Monday, November 27, 2006

The Tides of Time

Let us look to history and see what we can learn about the Catholic Church, its struggles and stumbles, its enemies, and the results.

The Roman Empire opposed Christianity and attempted to suppress it many times, most famously under Nero. Christianity was illegal from the time of Nero until the Emperor Constantine made Christianity the official religion of Rome. In the end, the greatest empire on Earth became Christian, rather than wiping it out.

The Nazi’s and Italian Fascists opposed the Catholic Church. Both regimes fell in just a few short decades.

The Soviet Union and other Communist States all opposed the Church, often strongly and with tactics that may seem oddly – contemporary. Despite these attacks, the Catholic Church prevailed and was a direct participant in the overthrow of the Soviet Union and its client states.

The French Revolution attempted to suppress the Church and even it calendar. Attempts to suppress the Church were common in many new Republics of Europe at that time, some of which continued into the 20th Century.

As can be seen from this short list, the opponents of the Church include some of the greatest empires that have ever exited; nations with seemingly-unstoppable military might, political power, and the will to annihilate the Catholic Church. In each case the Church triumphed over or outlived their opponent, or both.

There has been some noise for a few decades that the Second Vatican Council marked a huge change for the Catholic Church; that if the Church survives the modern era, Vatican II will forever alter its nature in such a way that it will a completely new entity. You can hear this from the Right and the Left within the Church. Of course, there were a few other ecumenical councils that resulted in turbulence; the Church survived all of these other councils and, after a generation or two, continued on, dogma unchanged. While it is important that Catholic remain faithful to the Magisterium and uphold orthodoxy of worship, the doctrines of the Church, and Tradition, we must remember – we aren’t the first to deal with issues such as these.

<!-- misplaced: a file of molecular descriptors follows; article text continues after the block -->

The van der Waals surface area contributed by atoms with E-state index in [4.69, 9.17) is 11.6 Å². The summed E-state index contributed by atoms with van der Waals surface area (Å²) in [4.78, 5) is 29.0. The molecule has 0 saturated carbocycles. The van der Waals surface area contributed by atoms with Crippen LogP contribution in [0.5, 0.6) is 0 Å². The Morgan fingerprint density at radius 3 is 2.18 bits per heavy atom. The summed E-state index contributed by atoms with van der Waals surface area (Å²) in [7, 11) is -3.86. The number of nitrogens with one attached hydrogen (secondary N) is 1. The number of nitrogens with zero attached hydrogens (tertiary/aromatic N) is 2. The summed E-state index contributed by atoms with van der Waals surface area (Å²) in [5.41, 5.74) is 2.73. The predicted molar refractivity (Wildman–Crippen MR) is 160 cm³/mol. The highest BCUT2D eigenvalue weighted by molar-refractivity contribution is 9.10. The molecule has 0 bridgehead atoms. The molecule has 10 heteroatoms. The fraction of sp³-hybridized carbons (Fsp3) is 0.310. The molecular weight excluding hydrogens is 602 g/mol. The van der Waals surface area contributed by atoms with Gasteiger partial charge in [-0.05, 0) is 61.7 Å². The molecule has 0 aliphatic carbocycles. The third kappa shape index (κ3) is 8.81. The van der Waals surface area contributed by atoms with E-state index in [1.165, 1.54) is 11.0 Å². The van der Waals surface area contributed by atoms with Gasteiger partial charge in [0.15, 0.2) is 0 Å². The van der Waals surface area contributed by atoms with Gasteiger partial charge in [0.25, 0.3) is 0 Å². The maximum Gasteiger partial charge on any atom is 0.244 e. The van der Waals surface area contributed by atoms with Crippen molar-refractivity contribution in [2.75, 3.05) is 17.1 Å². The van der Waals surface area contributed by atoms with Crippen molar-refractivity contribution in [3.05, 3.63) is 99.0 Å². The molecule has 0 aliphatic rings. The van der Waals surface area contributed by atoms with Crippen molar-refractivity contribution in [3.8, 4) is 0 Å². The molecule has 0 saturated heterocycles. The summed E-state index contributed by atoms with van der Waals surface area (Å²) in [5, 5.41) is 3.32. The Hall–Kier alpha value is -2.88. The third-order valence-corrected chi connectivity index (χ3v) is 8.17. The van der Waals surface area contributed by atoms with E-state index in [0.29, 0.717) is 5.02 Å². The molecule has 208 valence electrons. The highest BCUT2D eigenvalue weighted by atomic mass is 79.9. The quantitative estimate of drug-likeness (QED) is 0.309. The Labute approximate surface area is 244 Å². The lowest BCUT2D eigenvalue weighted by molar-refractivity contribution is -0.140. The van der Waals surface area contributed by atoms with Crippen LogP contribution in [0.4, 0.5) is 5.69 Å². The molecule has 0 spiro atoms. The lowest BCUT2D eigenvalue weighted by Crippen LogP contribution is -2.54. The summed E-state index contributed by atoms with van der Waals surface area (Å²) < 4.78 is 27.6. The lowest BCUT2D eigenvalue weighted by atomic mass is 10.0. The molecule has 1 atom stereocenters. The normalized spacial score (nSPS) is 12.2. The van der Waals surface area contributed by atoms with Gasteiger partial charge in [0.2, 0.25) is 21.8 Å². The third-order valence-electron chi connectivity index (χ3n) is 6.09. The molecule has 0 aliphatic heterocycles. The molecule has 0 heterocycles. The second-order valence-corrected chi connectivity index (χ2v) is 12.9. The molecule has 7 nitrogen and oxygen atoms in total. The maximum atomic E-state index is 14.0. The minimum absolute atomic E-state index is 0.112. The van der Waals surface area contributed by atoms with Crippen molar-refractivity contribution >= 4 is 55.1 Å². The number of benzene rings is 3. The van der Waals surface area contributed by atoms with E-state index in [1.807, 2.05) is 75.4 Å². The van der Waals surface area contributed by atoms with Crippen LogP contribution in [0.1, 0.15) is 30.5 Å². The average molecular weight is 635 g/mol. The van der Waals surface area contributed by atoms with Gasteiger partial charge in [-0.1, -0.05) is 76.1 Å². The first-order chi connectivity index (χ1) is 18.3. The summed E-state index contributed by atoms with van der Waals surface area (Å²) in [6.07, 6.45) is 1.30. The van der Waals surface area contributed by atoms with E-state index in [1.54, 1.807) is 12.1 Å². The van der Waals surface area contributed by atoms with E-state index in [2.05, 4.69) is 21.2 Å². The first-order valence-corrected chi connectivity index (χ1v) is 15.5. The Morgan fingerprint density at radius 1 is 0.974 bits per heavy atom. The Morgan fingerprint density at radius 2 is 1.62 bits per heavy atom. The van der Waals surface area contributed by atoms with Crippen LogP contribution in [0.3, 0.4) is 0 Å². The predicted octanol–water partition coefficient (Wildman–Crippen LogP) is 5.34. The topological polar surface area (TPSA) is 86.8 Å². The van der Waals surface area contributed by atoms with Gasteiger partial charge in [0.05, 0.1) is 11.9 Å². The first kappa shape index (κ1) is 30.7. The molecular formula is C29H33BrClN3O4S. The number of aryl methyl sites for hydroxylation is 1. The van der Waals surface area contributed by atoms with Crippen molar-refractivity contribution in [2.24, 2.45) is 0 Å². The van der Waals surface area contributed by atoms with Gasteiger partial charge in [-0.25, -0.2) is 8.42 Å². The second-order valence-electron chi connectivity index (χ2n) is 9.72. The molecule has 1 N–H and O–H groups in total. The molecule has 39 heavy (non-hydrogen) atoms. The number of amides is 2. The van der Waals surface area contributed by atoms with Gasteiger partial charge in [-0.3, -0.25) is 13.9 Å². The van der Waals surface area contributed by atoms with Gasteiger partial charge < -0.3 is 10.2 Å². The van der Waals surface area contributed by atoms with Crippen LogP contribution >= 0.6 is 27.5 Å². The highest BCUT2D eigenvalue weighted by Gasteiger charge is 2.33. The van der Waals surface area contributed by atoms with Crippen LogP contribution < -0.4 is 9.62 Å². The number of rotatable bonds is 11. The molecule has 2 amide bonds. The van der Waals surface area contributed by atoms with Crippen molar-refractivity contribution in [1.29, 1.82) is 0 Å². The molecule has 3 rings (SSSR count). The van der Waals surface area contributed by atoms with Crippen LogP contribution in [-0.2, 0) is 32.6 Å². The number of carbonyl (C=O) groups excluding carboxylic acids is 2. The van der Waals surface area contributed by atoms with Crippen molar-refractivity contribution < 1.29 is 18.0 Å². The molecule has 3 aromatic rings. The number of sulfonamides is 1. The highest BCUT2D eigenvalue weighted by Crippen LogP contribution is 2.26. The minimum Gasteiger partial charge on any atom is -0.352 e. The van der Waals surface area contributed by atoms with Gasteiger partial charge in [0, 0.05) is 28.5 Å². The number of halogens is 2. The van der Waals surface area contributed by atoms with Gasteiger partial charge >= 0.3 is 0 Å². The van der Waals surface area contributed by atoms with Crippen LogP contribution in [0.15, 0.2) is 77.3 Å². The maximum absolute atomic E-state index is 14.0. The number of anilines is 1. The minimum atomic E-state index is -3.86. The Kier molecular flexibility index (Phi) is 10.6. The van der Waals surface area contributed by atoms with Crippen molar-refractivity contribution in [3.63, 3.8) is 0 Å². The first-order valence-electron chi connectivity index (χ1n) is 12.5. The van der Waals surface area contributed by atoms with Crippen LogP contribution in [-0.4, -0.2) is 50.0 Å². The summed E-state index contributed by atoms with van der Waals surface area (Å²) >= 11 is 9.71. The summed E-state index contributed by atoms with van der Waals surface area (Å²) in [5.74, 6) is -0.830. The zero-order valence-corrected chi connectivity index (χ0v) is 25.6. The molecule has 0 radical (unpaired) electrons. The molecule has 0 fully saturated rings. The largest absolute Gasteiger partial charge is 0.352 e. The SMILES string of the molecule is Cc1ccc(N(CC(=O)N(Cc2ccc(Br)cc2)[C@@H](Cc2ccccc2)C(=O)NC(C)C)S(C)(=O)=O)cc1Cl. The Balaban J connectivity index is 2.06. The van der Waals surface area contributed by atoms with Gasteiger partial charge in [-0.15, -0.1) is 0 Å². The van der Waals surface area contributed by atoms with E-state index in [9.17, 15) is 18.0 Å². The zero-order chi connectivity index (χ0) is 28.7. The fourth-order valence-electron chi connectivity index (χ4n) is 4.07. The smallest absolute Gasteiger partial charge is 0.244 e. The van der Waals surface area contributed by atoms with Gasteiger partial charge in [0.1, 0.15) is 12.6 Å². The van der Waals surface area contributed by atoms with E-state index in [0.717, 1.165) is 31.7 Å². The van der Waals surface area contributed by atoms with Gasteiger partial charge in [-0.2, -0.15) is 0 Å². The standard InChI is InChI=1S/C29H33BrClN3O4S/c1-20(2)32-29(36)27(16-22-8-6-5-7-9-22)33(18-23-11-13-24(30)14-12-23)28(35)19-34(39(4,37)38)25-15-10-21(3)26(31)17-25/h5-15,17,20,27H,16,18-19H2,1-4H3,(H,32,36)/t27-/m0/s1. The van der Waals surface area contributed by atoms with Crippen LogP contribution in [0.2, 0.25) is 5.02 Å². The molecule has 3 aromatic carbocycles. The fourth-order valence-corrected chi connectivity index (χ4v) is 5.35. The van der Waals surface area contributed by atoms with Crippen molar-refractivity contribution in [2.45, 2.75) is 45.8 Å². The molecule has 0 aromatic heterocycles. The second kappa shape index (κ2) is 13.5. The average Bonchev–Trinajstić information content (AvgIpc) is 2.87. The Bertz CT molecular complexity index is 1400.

From heretics like the Arians and Gnostics, political foes like the Soviet Union, military foes like the Caliphate, ideological foes like Dawkins, and even internal dissent and schism, the Church has already seen it. Seen it, weathered it, and persevered. The tides of time may ebb and flow, but the Rock shall always remain.

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